The catechism of the Church states that there are sacraments for the living and sacraments for the dead. There are only three sacraments for the dead, Baptism, Penance and Unction/Anointing of the Sick. Confirmation, Holy Communion, Holy Orders and Holy Matrimony are for the living.
What does that mean?
It refers to the soul/person being either dead or alive in Christ. Prior to baptism and the restoration of sanctifying grace (the real presence of the Holy Spirit in a person’s soul which leaves an “indelible mark, even after the Holy Spirit is pushed out by the free choice of the sinner due to mortal sin) the soul/person is “dead” and incapable on their own merits of receiving eternal salvation in heaven only eternal damnation in hell—they are dead to Christ and eternal life in heaven.
Baptism by the merits of Jesus Christ alone, makes us alive in Him and the door is flung open for us to enter into heaven through the forgiveness of original and actual sins which Jesus alone accomplishes in the Sacrament of Holy Baptism which he has instituted. He alone restores sanctifying grace to our souls, necessary for salvation.
Being alive in Christ we are allowed then to receive the Sacraments of the living, Confirmation/Holy Eucharist/Holy Orders/Holy Matrimony.
If though, through mortal sinfulness, we return to the “death” of sanctifying grace in our souls after Holy Baptism, we must by God’s grace avail ourselves to the other Sacrament of Forgiveness for sins committed after Baptism, the Sacrament of Penance and in cases of extreme illness and nearness of death, the Anointing of the Sick. These sacraments restore the Baptismal gifts of sanctifying grace of Jesus Christ to the soul/person. These sacraments are for those dead to Christ due to mortal sin.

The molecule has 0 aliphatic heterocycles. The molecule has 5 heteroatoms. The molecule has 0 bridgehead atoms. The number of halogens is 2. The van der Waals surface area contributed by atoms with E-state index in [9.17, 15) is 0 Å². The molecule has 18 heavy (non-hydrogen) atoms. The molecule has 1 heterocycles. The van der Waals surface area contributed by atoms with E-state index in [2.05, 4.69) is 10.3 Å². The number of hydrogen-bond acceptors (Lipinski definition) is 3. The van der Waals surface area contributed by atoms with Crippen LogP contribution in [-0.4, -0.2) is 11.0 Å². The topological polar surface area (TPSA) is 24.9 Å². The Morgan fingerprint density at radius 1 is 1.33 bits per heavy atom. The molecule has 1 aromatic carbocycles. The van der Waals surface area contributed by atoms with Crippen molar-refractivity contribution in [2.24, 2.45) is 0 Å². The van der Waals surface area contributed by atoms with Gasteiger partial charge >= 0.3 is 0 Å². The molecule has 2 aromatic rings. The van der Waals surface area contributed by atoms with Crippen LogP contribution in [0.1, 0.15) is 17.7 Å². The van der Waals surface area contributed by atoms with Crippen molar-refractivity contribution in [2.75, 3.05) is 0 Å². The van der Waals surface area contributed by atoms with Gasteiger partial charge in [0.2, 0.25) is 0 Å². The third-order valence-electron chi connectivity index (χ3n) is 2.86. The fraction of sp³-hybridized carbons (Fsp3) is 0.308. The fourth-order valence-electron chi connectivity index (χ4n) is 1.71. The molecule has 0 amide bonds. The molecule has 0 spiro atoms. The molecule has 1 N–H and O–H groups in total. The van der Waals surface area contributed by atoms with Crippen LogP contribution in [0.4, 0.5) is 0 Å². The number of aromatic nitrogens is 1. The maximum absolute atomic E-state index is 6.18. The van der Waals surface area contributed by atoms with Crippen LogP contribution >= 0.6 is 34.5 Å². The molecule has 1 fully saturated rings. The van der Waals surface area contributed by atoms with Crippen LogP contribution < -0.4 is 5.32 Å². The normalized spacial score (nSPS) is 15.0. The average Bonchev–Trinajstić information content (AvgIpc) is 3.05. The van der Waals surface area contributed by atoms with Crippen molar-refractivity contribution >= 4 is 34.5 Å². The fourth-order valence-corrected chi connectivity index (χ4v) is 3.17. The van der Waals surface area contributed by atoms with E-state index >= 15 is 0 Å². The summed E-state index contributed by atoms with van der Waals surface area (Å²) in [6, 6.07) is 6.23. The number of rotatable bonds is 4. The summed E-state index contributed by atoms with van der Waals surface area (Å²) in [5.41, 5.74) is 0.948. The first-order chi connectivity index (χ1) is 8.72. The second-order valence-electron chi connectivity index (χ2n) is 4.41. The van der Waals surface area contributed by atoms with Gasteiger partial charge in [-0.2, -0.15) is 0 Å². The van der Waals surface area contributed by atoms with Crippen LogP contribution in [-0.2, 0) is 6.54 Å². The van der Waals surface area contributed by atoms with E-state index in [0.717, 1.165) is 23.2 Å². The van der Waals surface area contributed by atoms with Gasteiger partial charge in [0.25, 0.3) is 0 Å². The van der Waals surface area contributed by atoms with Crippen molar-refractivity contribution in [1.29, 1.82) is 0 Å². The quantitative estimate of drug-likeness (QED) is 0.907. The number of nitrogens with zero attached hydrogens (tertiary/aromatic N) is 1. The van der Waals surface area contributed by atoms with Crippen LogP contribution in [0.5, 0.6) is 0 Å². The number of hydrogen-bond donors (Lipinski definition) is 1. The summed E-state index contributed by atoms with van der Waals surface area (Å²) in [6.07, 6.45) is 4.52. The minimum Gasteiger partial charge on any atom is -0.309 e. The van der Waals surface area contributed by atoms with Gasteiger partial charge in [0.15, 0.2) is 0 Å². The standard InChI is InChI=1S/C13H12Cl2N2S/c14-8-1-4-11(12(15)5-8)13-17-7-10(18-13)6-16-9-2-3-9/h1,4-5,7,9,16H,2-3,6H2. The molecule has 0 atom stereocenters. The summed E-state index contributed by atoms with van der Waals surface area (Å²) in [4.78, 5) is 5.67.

But the question remains, what is mortal sin? Serious matter, knowledge that is it a sin and seriously so and full consent of the will and usually with forethought and planning. If any one of these is lacking, the sin is not mortal or death inducing to the Sanctifying Grace in the soul (the life of the Holy Spirit) so necessary for our salvation. The sin remains a venial sin easily forgiven through an act of contrition, going to Mass or even receiving Holy Communion which is a medicine for sinners not a reward for saints.
In other words, mortal sin that is mortal sin for the sinner is exactly that “mortal” pushing out, by free will, the life of the Holy Spirit (sanctifying Grace) in the soul/person who commits it.
Often in confession, I hear people confessing serious matter, which for them, due to all three criteria for what mortal sin not being present, confessing something they think is a mortal sin but really isn’t. Certainly they are free to confess venial sins and the Church encourages it, but it isn’t necessary to do so.
Thus the question for President Biden’s confessor is, is his enablement of abortion and all its vile forms, a mortal sin for him because all three criteria for what a mortal sin are present or is something lacking in his commission of a “mortal sin” or the mortal sin of “omission” in a serious matter that reduces the sin to a venial sin only?